When I got back to my office and faced the ever growing pile of brochures, I decided that if I can't eliminate these noises I would at least cover them up and began to search for some music to listen to while I worked. If your noises are becoming unbearable and you, like me, can't make it to the middle of the ocean on your favorite sailboat, you can at least enjoy some happy sounds in the form of Tommy Emmanuel. Enjoy!

Monday, July 20, 2009

Scenic Views

Well, our unnecessary trip up the mast (see previous post) produced, if nothing else, a fantastically scenic view of the marina.

The weekend was incredible weather with 58 lows and 78 highs, one of those impossibly rare St. Louis July glimpses into September. I'll try to remember this weekend in the middle of August when it's 104 and 99% humidity...

Sunday, July 19, 2009

Learning things the easy way...

...is apparently not my style. There I was sitting in the bosun's chair, swinging at the top of the mast, only to learn that our Windex wasn't broken.

In fact it was working absolutely perfect, better (it would appear) than it ever had before. How so? Well, it turns out our Windex rides on a pivot with a weight at the bottom and the arrow thingy at the top. When Nomad heals over the wind arrow and little feathers stay parallel to the horizon. I'm not sure why it was designed that way, nor am I sure why we never noticed that it worked that way before. But this morning when we left the slip Deb and I both looked up and were convinced that thing was about to fall off the top of the mast. So back to the slip we went. Jeff loaned us a bosun's chair and provided the muscle to winch me aloft on the main halyard. (Thanks again Jeff!)

It was actually kind of fun though the mast of a sail boat moves a lot more than the top of a rock climbing wall! But I could have learned all I needed to learn about the Windex by simply grabbing the binoculars and looking. (I didn't think of that until later.)

First lesson of the weekend learned we headed off for a pretty nice sail with Melanie aboard. A few hours later we dropped her back at the dock and headed out for an impromptu cove-out and raft up with Jeff and friends from West. (First met during my wave runner excursion.) We sailed into Coles Creek, tied up with Gail Force on our port side, and started lesson #2. You see Coles Creek is on the east side of the lake. The wind was blowing pretty hard out of the northwest. Waves had the whole width of the lake to gather up momentum before reaching our little party. (Sailors call that "fetch.") With Bill's Paradise tied up on our starboard side little Nomad was between two bigger, heavier boats. Those boats kind of squeezed said waves between them. Nomad was not happy. She jerked back and forth against the bow lines, pitching up and down and banging against the fenders pinning her on both sides. We spent the night anyway, (the party, food, drink and conversations were worth the discomfort) and by this morning the winds had died and we were sitting pretty.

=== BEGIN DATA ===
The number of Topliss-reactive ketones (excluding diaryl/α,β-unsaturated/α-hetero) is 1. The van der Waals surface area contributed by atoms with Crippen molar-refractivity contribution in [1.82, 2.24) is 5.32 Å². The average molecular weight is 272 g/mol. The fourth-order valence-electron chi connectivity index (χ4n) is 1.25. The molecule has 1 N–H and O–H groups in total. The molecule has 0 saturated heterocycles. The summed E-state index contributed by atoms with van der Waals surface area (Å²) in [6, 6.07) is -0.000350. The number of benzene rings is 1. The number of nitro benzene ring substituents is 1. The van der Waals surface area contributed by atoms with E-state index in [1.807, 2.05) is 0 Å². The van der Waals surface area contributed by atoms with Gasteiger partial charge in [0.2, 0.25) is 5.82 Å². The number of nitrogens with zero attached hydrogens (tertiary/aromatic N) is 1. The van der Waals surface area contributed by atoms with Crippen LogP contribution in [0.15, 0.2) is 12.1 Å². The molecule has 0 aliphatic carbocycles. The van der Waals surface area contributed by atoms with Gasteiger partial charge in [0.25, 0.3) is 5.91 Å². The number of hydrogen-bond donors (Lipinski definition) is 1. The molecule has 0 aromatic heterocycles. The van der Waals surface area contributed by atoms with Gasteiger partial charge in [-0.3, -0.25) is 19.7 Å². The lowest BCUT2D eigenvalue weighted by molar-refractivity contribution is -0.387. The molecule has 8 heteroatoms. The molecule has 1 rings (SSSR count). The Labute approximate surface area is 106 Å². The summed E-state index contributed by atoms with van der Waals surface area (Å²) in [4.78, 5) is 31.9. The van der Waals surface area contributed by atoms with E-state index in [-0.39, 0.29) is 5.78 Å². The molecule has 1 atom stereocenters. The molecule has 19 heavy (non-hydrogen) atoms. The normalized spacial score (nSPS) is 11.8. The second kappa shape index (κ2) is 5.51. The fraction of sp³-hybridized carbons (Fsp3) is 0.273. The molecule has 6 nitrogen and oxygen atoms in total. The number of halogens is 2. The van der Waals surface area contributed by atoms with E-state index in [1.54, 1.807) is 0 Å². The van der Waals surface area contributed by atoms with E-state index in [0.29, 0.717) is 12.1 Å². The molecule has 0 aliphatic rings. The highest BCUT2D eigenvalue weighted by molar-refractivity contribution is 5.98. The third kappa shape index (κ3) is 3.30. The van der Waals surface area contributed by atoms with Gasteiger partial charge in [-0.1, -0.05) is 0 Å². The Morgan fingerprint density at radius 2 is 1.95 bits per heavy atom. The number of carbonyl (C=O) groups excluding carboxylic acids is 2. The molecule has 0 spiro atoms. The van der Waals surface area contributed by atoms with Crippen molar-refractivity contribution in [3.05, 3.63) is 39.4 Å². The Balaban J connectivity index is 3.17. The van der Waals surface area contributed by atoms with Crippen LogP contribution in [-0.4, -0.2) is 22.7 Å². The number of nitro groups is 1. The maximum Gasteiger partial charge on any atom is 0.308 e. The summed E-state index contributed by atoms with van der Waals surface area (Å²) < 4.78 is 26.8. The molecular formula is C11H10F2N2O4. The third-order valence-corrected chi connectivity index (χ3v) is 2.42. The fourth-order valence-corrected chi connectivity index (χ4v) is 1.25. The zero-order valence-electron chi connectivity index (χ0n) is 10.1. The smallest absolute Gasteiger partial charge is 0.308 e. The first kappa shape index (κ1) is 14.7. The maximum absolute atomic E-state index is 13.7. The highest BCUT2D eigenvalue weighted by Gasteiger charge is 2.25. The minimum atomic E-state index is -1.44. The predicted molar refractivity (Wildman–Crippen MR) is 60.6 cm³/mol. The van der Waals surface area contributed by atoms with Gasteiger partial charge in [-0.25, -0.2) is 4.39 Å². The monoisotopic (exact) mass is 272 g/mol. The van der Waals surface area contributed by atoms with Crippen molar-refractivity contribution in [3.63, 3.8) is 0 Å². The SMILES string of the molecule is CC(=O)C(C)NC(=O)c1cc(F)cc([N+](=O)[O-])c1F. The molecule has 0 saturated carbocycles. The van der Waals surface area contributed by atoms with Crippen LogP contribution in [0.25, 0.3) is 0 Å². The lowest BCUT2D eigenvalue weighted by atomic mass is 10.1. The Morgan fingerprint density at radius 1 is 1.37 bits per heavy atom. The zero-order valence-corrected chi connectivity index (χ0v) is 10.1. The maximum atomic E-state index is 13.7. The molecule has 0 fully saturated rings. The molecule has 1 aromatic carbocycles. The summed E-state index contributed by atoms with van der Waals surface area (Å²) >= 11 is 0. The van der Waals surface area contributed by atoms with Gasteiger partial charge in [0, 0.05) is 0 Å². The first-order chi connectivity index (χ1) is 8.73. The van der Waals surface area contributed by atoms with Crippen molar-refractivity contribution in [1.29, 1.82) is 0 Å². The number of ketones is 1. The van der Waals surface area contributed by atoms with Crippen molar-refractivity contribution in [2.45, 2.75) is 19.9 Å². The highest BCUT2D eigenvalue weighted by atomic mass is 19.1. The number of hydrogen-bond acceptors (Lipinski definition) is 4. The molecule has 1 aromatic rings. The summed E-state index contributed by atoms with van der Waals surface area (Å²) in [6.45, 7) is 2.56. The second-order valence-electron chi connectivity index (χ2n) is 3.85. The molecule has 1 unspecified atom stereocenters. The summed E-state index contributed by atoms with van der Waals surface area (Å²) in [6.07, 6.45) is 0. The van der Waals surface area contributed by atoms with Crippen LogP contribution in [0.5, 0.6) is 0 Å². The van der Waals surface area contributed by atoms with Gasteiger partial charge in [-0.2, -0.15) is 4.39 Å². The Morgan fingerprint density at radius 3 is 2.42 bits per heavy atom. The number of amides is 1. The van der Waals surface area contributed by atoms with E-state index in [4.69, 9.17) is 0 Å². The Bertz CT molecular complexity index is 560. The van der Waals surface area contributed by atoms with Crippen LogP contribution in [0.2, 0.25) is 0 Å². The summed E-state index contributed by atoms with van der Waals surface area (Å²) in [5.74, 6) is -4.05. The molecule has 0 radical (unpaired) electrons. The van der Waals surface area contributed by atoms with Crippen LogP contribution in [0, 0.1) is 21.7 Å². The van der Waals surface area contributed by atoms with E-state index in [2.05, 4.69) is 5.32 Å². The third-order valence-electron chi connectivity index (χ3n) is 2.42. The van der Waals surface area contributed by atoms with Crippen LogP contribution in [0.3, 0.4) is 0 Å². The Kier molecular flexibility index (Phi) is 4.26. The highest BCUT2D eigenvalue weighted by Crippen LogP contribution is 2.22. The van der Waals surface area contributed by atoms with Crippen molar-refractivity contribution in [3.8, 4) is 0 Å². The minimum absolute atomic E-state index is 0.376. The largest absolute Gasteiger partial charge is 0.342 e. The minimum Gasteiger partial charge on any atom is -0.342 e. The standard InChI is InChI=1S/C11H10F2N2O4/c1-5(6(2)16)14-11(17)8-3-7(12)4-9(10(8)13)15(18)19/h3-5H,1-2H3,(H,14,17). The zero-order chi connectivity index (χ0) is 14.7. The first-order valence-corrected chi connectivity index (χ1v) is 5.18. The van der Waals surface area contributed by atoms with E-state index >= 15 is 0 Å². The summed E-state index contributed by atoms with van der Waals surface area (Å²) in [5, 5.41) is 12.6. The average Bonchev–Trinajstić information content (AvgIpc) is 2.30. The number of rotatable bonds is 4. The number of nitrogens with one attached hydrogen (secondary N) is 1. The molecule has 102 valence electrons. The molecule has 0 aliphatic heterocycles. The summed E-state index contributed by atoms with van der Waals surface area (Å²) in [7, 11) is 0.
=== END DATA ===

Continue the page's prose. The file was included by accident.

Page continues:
It was so pretty we were the last to leave, using the motor to get back to Boulder in the early afternoon. But it cost us an uncomfortable night to learn a couple of good lessons about where to anchor and how to raft up in Nomad when the waves are choppy. Of course sailing books are full of lessons about anchoring and rafting up, the dangers (not much danger on the lake) of being off a lee shore, and how to pick spots that are sheltered from the waves. But that would be the easy way.

Closing up the boat we learned one last new thing. For some reason I started to wonder why all the cold air from the icebox doesn't just flow out the drain. (Don't ask, even I don't know where that thought came from.) Deb didn't think it mattered much since the icebox does, in fact, stay cold, making it obvious that the cold air doesn't leak out. She was right of course but now I was stuck with a curiosity. A simple experiment proved that the icebox drains into the bilge. Who would have thought that? (Well, as it turns out a lot of sailboat iceboxes drain into the bilge.) Anyway the mystery of the water in the bilge is solved, and I guess the cold air leaks into there as well (but at a slow enough rate that it doesn't matter). In any case that was the easiest lesson of the whole weekend.

Friday, July 17, 2009

July 17?